EFFORTS by the opposition, particularly Mr Nelson Chamisa’s MDC Alliance and surrogate organisations to discredit the Zimbabwe Electoral Commission (Zec) ahead of the July 30 elections are a desperate act to create a soft landing to their electoral defeat.
After the ushering in of the new dispensation led by President Emmerson Mnangagwa following the resignation of former President Mr Robert Mugabe in November last year, the opposition was robbed of their “Mugabe must go” mantra that they had latched on since 2000.
Now the country goes to the July 30 elections with a number of developments that have all but condemned the opposition to the dustbin of history.
President Mnangagwa’s administration indeed hit the ground running, making interventions in a number of critical issues that had dogged the country for many years, leaving the opposition with no campaign material hence their persistent, unwarranted attacks on Zec.
For the first time in years, the opposition approaches the elections in their worst financial state with their traditional funders shifting focus thanks to the Government’s re-engagement efforts on the international scene.
All those countries that were once hostile to the country and turned to the opposition to influence illegal regime change, have all warmed up to the new administration in an expression of confidence that President Mnangagwa and his Government are guiding the nation towards a positive direction.
The never-recorded-before investment commitments attracted by the President Mnangagwa administration to the tune of $16 billion is also testimony of reception that the new administration is getting from the international community.
Through their own admission, the MDC-Alliance through their spokesperson Professor Welshman Ncube, said they were not funding any of their candidates, moving away from tradition when contestants were provided with large sums of money to fund their campaigns.
It is clear that the opposition’s greatest undoing towards the July 30 elections is not Zec but all forms of bankruptcy — ideological, organisational and of course financial.
The threats of demonstrations therefore in a bid to arm-twist Zec into committing illegalities like involving the opposition in the printing of ballot papers are nothing but rumblings of a defeated lot; defeated well before the elections themselves.
After realising that their message is not appealing to the electorate, the opposition, in particular MDC Alliance, have resorted to chaos in a bid to discredit the polls but unlike in previous years, no one is buying their antics.
They should know by now that nothing will stop the holding of the elections, even the terrorists behind the recent bombing at White City Stadium not only failed to eliminate the country’s leadership but also failed to derail the country’s preparations for the polls.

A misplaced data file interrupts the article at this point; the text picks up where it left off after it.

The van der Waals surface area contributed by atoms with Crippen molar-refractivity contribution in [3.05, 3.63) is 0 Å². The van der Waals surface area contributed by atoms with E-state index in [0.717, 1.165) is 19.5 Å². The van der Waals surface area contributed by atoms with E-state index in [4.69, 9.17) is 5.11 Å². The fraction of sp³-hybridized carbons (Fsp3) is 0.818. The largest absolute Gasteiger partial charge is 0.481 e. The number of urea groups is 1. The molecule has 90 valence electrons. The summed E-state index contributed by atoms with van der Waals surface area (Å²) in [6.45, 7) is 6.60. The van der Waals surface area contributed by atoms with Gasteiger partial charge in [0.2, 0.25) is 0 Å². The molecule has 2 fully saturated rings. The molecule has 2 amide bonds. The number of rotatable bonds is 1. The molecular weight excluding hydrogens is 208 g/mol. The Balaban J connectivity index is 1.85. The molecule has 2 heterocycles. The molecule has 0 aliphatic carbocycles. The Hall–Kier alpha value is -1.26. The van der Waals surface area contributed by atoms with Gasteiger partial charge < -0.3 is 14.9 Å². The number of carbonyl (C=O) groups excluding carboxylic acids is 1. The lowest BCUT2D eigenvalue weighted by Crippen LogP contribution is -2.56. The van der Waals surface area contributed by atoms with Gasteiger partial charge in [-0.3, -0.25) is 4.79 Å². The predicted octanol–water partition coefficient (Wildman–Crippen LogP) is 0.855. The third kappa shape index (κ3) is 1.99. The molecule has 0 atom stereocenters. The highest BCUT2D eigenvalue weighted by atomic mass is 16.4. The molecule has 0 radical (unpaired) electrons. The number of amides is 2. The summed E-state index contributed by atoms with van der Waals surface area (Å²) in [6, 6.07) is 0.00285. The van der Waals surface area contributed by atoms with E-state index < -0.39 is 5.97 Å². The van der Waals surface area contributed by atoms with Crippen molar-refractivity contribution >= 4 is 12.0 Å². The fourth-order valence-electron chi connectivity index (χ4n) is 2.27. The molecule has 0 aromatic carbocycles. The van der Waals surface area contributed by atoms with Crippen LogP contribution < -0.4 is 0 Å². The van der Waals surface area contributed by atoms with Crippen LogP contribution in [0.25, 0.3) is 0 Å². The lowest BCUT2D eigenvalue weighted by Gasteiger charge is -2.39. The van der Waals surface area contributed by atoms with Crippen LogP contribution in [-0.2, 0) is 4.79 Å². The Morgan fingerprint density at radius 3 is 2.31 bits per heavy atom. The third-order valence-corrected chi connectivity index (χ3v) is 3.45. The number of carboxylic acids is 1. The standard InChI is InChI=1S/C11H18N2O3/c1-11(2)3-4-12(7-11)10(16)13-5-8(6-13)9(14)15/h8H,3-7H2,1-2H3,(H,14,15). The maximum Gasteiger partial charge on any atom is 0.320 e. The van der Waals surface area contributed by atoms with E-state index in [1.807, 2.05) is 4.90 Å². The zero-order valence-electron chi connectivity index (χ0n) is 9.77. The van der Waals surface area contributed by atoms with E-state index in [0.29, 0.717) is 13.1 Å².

Credit goes to Zec chairperson Justice Priscilla Chigumba and her team for conducting their business in an open, transparent but firm manner that has exposed protestations of the opposition as lacking merit.
Addressing a weekly press briefing on Monday, Justice Chigumba rightly said that the printing of the ballot paper is the constitutional prerogative of Zec and any political party which feels aggrieved by the law and wants to appeal to the African Union (AU) and Sadc is free to do so.
Despite attempts to discredit the elections, regional and international blocs have expressed confidence that the country is on course for free, fair and credible elections.
Sadc on Monday said the country is on track for credible, free and fair elections as the pre-election environment has been peaceful while the majority of people are confident of the electoral processes.
This came out after a meeting between Acting Foreign Affairs and International Trade Minister Simon Khaya Moyo and Sadc ambassadors accredited to Zimbabwe.
Namibian Ambassador to Zimbabwe Mrs Balbina Daes Pienaar, whose country is the Sadc deputy chair, said the regional bloc’s technical teams were on the ground observing electoral processes.
“As we are talking, election campaigns are in full swing around the country and it is important for us to be part of this process to observe how the election campaigns are being conducted,” she said.
“I can tell (you) together with my colleagues that the situation so far is very peaceful. Zimbabwe is a peaceful country and this can be seen. (There is) no violence so far and we are really happy that the run-up to the elections is quite encouraging. We believe that the elections will be free, fair and credible. We are committed to producing free, fair and credible elections. Our country observer missions will be arriving soon and I am sure latest by July 15 we should have a good group of observer missions.”
Vice President General Constantino Chiwenga (Retired) was right on the mark when he said Zec is an independent body and should not be directed by anyone in its work.
“We hear there are some who are planning to demonstrate against Zec saying they do not agree with what they are doing, but Zec is an independent body which should not be directed by anyone on how to do its job. They should be left to do their job as required by law,” VP Chiwenga said in Harare on Monday.
He said it was surprising that the MDC Alliance leader Mr Nelson Chamisa was at the forefront of criticising Zec yet he was part of the committee that interviewed the Zec commissioners.
“The funny thing is that their leader chaired the committee that selected the commissioners. What has gone wrong now? I, however, urge all to remain peaceful and go and vote peacefully.”